There was more than the obvious deflection and cheeky wit in Ellington’s response. There was also a degree of self-deprecating self-awareness. In his accommodation of the boundless adventurism that fueled his genius, Ellington permitted himself to be a bit of a dilettante. He experimented fearlessly, diving headlong into fields in which he had never before worked-Broadway, film, ballet and more. He not only composed and arranged and performed, but wrote the lyrics to some of his own music, such as “I Like the Sunrise,” as well as music by Strayhorn, such as “Love Came.” In Washington, D.C., where Ellington was born and raised, there’s a bridge named in his honor, and the plaque on it reads, “Edward Kennedy Ellington/1899-1974/Composer, performer, playwright, international statesman of goodwill.”
Duke Ellington-playwright? Well, why not? Who’s to limit those who aspire to be dilettantes?
Blessed by none of Ellington’s genius or fearlessness but impelled to do something more in music than hack my way through “Lotus Blossom,” I decided to try writing songs in collaboration with real musicians. I drafted a few sets of lyrics, spending weeks and sometimes longer on each one, taking that long partly because I was trying to write meticulously, in the spirit of song craftspeople like Lorenz Hart and Dorothy Fields, and partly because I had no idea what I was doing. I brought the draft of one lyric to Fred Hersch, whom I had gotten to know fairly well over the years, and took another one to Renee Rosnes, whom I had known only in passing. Around the same time, I got involved with a project that the pop singer-songwriter Jill Sobule was putting together with a dozen writers of fiction and nonfiction who, like me, had previously done nothing (or very little) in music.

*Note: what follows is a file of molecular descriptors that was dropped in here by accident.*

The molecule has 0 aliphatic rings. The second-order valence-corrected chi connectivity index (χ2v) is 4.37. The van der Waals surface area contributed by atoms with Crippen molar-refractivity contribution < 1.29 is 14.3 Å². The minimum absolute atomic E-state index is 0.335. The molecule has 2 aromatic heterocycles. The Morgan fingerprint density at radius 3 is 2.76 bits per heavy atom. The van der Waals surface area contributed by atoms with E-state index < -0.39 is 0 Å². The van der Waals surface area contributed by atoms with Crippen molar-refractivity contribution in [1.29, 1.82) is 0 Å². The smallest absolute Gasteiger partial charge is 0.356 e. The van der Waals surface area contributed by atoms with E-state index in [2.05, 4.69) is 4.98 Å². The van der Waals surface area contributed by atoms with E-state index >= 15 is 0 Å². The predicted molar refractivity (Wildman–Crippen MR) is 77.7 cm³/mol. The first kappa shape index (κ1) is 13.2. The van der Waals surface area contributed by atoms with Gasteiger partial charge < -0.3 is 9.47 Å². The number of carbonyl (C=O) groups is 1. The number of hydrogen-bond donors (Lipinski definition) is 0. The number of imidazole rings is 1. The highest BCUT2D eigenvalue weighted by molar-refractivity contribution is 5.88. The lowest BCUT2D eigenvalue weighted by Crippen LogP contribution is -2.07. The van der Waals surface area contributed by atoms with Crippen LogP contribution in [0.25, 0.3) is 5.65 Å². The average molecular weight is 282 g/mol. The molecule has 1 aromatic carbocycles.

Bit by bit, draft by draft, revision by revision, I started to build a little catalog of songs as a lyricist-and, with Sobule in several cases, as co-composer of the music. Slowly, I started to grasp how to write more elusively, through indirection and suggestion, instead of laying out the facts or building an argument, as I had always done as a journalist.
Hersch performed one of our songs with the singer Kate McGarry at Jazz Standard; Sobule released a couple of ours on an album; and Rosnes recorded demos of the tunes she and I wrote, with Jo Lawry and Karen Oberlin (my wife, who, fortunately for me, happens to be a fine and celebrated cabaret singer). The songs were seeping out, in due time sung around the New York clubs by half a dozen performers, including the singers Hilary Kole, Mary Foster Conklin and Stacy Sullivan.
There’s now an album of the songs with my lyrics, Waiting for the Angel (Miranda), with Karen, Jo Lawry and Michael Winther singing, Hersch and Rosnes playing piano on the material they composed, and a band, organized by Rosnes, featuring trumpeter Steven Bernstein, saxophonist Steve Wilson, guitarist Peter Bernstein, bassist Sean Smith and drummer Carl Allen. I feel like I owe Wynton Marsalis a debt for giving me that nod and that grin.
All this has brought me both satisfaction and consternation, as I’ve learned that the making of half-decent songs is considerably more challenging than the making of journalism. Though I’ve done my best to make my lyrics involving and emotive, I don’t really know how good they are. I guess determining that is a job for a critic. I’m just a songwriter.
David Hajdu is the music critic for The Nation and author of five books, including the forthcoming Popped Up: Popular Music and What It Means to Me, due out in the fall of 2016 from Farrar, Straus and Giroux.